Hassle-free roaming. International roaming weighs heavy on the pocket, as a result of which many travel with their SIMs inactive. However, in today’s scenario where WiFi access is so easily available, Whatsapp for Business can help outreach even while customers are travelling, while making important notifications like OTP, etc. can be made available.
Delete erroneous messages. With the feature that allows Whatspp messages to be deleted from both ends within stipulated time, confidential messages sent by businesses can be deleted providing additional security to business communications.
Why businesses should sign up for Whatsapp’s enterprise accounts
No need for alien chatbot apps on mobile. Due to limited availability of apps like Facebook messenger, organisations would tend to deploy a separate app for chatbot. With WhatsApp already being present on most phones you need not focus on the interfaces anymore.
Emergency and safety communication. A feature yet to be explored with Whatsapp business would be a ‘live location’. A few use cases like insurance companies could provide assistance during vehicle breakdown or accidents to track users. It is a possibility that most of these mechanisms could also be automated using Chatbot and AI.
Customer Service. Usually organizations provide digital customer service through chat platforms; one medium being the web. However, WhatsApp would be the new medium for customer service handling.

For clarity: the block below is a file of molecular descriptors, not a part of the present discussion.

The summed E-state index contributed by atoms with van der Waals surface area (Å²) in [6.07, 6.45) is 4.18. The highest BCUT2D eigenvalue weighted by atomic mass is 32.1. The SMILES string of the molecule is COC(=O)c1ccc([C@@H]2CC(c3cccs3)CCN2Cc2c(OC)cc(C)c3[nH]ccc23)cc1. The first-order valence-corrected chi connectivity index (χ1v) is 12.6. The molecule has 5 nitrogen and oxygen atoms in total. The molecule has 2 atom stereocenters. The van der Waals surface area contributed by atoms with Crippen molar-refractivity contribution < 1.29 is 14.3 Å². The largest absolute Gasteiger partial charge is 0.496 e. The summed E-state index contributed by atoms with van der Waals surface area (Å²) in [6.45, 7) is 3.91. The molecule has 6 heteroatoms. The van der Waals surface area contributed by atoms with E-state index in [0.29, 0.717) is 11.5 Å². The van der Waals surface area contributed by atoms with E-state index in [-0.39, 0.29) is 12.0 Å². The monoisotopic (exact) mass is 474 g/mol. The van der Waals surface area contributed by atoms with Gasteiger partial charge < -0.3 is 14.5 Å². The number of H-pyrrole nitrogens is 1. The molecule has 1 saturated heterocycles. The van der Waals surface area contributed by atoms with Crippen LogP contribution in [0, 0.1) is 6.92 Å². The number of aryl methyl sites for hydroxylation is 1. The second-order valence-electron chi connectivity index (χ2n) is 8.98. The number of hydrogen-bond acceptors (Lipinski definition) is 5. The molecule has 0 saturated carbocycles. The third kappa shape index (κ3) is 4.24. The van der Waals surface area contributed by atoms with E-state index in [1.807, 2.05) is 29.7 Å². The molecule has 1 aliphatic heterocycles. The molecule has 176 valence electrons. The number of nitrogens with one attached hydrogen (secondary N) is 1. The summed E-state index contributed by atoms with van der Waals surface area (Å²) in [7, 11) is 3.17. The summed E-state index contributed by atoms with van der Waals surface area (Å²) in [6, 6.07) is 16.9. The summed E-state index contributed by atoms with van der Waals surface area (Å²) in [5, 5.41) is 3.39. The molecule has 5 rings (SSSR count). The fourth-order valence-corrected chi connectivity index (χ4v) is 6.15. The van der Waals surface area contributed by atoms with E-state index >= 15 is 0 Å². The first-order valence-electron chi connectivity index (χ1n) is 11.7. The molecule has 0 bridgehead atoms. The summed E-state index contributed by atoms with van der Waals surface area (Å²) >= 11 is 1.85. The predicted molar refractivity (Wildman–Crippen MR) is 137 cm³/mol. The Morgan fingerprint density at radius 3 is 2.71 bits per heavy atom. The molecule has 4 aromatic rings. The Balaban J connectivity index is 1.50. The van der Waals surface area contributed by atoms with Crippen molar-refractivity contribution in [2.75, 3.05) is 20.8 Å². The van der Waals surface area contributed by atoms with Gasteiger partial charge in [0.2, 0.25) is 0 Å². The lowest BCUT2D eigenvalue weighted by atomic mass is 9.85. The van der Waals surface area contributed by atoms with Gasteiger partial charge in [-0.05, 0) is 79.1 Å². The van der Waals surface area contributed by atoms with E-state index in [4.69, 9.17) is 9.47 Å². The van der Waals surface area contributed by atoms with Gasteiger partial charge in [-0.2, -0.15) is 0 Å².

Easy onboarding. Major messaging platforms usually need to have an onboarding process to map customer with their social platform ID. With mobile numbers being the core of WhatsApp user identification and the same being in the backend system, the onboarding and identifying users by bot systems becomes a step easier.
One would definitely come across several chatbot providers already promoting Whatsapp as a channel; however, they currently end up with a ‘notify me’ button when WhatsApp for business API is open. This only goes to show that chatbot providers have already geared up for the marriage between their chatbots platforms and WhatsApp. So it’s only a matter of time that WhatsApp fastens its approval process and makes it available to a larger audience.
The integration can exponentially increase customer experience and satisfaction, as this may also reduce customer wait time. Customers will no longer be waiting in long queues to speak to a customer service executive or wait indefinitely for their e-mails to be answered. This consequently will pave the way for a larger probability of customer retention.
Bots still exist on business websites, and will stay there for some time to come, but as bots start integrating more tightly into the instant messengers like WhatsApp and Facebook Messenger, for instance, and as technologies such as AI and NLP advance, businesses would largely interact with their customers via these instant messaging channels. In a day and age of instant gratification, this would prove to be a win-win situation for both business and customer alike.
Godwin Pinto is the Business Head of Mobility at CMSS, an integrated solutions provider for software products, application engineering, and other professional services.
Stay updated with all the insights.
Navigate news, 1 email day.
Subscribe to Qrius